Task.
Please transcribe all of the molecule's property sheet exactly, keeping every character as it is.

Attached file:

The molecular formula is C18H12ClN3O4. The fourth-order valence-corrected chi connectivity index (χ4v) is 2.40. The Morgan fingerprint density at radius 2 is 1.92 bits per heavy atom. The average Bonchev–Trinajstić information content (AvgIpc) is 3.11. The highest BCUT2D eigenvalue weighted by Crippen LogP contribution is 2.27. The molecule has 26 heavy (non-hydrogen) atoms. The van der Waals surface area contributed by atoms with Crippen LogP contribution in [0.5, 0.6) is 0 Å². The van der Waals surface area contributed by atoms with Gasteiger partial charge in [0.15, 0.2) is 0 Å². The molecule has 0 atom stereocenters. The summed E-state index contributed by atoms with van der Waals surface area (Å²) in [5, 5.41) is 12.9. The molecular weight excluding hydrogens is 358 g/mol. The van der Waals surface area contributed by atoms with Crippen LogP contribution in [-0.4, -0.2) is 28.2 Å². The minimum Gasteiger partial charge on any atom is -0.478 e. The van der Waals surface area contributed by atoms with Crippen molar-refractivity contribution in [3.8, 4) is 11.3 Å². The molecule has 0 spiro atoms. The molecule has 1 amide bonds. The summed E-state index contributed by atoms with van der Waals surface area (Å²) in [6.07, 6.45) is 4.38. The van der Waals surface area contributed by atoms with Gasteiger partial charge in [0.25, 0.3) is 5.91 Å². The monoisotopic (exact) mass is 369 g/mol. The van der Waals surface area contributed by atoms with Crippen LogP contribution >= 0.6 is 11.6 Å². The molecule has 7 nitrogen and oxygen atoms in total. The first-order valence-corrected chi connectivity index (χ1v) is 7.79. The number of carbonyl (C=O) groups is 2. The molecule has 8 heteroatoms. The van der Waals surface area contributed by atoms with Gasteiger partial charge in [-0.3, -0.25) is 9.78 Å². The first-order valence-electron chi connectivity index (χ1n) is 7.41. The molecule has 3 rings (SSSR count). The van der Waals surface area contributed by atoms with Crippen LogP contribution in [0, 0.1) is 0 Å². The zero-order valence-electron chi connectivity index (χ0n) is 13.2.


The molecular formula is C18H12ClN3O4. The fourth-order valence-corrected chi connectivity index (χ4v) is 2.40. The Morgan fingerprint density at radius 2 is 1.92 bits per heavy atom. The average Bonchev–Trinajstić information content (AvgIpc) is 3.11. The highest BCUT2D eigenvalue weighted by Crippen LogP contribution is 2.27. The molecule has 26 heavy (non-hydrogen) atoms. The van der Waals surface area contributed by atoms with Crippen LogP contribution in [0.5, 0.6) is 0 Å². The van der Waals surface area contributed by atoms with Gasteiger partial charge in [0.15, 0.2) is 0 Å². The molecule has 0 atom stereocenters. The summed E-state index contributed by atoms with van der Waals surface area (Å²) in [5, 5.41) is 12.9. The molecular weight excluding hydrogens is 358 g/mol. The van der Waals surface area contributed by atoms with Crippen LogP contribution in [-0.4, -0.2) is 28.2 Å². The minimum Gasteiger partial charge on any atom is -0.478 e. The van der Waals surface area contributed by atoms with Crippen molar-refractivity contribution in [3.8, 4) is 11.3 Å². The molecule has 0 spiro atoms. The molecule has 1 amide bonds. The summed E-state index contributed by atoms with van der Waals surface area (Å²) in [6.07, 6.45) is 4.38. The van der Waals surface area contributed by atoms with Gasteiger partial charge in [0.25, 0.3) is 5.91 Å². The monoisotopic (exact) mass is 369 g/mol. The van der Waals surface area contributed by atoms with Crippen LogP contribution >= 0.6 is 11.6 Å². The molecule has 7 nitrogen and oxygen atoms in total. The first-order valence-corrected chi connectivity index (χ1v) is 7.79. The number of carbonyl (C=O) groups is 2. The molecule has 8 heteroatoms. The van der Waals surface area contributed by atoms with Gasteiger partial charge in [-0.3, -0.25) is 9.78 Å². The first-order valence-electron chi connectivity index (χ1n) is 7.41. The molecule has 3 rings (SSSR count). The van der Waals surface area contributed by atoms with Crippen LogP contribution in [0, 0.1) is 0 Å². The zero-order valence-electron chi connectivity index (χ0n) is 13.2.